Explore as a

Share our content

Wendy Nelson

Wendy Nelson

Marine botanist (1954-)

When Wendy Nelson won the Royal Society’s Hutton Medal in 2016, she became the second woman to gain the award in its over one hundred year history – in 1965 the medal had been awarded to botanist Lucy Moore. Nelson had begun working under Nancy Adams at New Zealand’s National Museum in the 1970s, and was appointed curator of botany when Adams retired in 1987. Over the next 15 years, she added more than 8,000 new specimens to the Te Papa seaweed collections. Now at the National Institute of Water & Atmospheric Research and a professor at the University of Auckland, Nelson is New Zealand’s pre-eminent seaweed expert. She has documented the diversity of New Zealand’s seaweeds from the Kermadecs to the Subantarctics, conducting research on taxonomy, evolution, algal ecology, alien seaweeds, seaweed aquaculture and commercial harvesting. She has shown how important New Zealand is in understanding the evolution of the world’s seaweeds; campaigned to remove aggressive weeds from our coastal waters; and worked to generate new knowledge on ocean acidification.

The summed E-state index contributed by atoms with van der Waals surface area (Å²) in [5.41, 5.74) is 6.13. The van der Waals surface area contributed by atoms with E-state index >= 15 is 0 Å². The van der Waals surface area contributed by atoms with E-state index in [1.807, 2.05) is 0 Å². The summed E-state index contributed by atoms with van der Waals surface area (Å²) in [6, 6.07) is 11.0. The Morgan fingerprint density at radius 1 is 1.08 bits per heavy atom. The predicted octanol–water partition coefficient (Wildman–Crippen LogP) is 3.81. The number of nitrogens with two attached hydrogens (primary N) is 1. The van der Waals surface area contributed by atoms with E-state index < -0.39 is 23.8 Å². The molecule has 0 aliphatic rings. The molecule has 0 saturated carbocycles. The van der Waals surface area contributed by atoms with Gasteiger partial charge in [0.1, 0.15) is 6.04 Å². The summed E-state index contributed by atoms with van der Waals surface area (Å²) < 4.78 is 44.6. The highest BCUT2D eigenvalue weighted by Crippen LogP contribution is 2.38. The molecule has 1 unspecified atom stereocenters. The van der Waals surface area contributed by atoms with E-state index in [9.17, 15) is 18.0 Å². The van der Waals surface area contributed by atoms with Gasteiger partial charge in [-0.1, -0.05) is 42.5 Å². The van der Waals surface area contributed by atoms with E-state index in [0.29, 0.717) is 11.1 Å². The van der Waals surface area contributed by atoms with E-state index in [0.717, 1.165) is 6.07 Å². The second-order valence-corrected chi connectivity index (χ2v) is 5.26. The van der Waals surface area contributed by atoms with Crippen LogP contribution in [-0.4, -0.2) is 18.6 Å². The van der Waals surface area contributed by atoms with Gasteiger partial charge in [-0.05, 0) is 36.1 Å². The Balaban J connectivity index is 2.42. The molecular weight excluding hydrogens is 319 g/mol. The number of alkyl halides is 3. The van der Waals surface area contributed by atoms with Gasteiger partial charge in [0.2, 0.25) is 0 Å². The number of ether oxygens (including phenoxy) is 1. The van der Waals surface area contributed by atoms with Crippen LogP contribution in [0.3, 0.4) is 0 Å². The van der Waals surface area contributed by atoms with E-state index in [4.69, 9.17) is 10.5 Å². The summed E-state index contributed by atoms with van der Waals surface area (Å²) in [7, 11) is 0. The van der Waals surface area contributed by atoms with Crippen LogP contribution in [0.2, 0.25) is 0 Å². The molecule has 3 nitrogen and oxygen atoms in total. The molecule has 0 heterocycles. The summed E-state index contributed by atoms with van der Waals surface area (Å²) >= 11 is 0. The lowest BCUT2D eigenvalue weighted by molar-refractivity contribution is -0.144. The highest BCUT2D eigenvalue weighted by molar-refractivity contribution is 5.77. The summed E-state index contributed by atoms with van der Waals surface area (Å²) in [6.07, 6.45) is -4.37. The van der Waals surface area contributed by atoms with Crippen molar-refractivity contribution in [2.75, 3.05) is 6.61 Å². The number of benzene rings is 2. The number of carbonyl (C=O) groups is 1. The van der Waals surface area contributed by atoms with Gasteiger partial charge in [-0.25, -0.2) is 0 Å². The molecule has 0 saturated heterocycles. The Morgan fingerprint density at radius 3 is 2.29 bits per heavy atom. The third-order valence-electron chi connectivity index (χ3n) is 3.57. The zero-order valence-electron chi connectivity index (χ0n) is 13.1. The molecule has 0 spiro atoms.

For more information: “Royal Society Te Apārangi - 2016 Hutton Medal: Understanding New Zealand’s Diverse Marine Flora,” accessed February 4, 2018, https://royalsociety.org.nz/what-we-do/medals-and-awards/medals-and-awards-news/2016-hutton-medal/.

This profile is part of the series 150 Women in 150 Words that celebrates women’s contributions to expanding knowledge in New Zealand, running as part of our 150th Anniversary.